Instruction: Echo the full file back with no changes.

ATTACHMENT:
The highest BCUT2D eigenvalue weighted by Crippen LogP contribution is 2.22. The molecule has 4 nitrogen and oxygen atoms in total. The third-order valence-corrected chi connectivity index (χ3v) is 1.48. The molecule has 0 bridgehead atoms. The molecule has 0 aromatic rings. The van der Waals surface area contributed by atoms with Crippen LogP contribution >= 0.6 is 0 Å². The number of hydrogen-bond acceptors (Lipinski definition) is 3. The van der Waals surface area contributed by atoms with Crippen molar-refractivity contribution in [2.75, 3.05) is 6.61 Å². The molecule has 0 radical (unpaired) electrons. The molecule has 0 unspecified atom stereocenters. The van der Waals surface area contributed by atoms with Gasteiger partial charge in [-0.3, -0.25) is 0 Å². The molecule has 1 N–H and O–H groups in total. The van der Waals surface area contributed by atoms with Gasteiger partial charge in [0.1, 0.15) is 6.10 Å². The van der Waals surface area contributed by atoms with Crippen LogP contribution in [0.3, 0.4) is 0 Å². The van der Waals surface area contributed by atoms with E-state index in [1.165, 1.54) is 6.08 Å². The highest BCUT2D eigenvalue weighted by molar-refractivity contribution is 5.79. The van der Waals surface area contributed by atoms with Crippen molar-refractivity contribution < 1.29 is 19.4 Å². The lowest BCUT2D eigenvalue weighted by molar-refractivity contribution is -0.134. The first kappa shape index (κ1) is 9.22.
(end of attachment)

The highest BCUT2D eigenvalue weighted by Crippen LogP contribution is 2.22. The molecule has 4 nitrogen and oxygen atoms in total. The third-order valence-corrected chi connectivity index (χ3v) is 1.48. The molecule has 0 bridgehead atoms. The molecule has 0 aromatic rings. The van der Waals surface area contributed by atoms with Crippen LogP contribution >= 0.6 is 0 Å². The number of hydrogen-bond acceptors (Lipinski definition) is 3. The van der Waals surface area contributed by atoms with Crippen molar-refractivity contribution in [2.75, 3.05) is 6.61 Å². The molecule has 0 radical (unpaired) electrons. The molecule has 0 unspecified atom stereocenters. The van der Waals surface area contributed by atoms with Gasteiger partial charge in [-0.3, -0.25) is 0 Å². The molecule has 1 N–H and O–H groups in total. The van der Waals surface area contributed by atoms with Gasteiger partial charge in [0.1, 0.15) is 6.10 Å². The van der Waals surface area contributed by atoms with Crippen LogP contribution in [0.3, 0.4) is 0 Å². The van der Waals surface area contributed by atoms with E-state index in [1.165, 1.54) is 6.08 Å². The highest BCUT2D eigenvalue weighted by molar-refractivity contribution is 5.79. The van der Waals surface area contributed by atoms with Crippen molar-refractivity contribution < 1.29 is 19.4 Å². The lowest BCUT2D eigenvalue weighted by molar-refractivity contribution is -0.134. The first kappa shape index (κ1) is 9.22.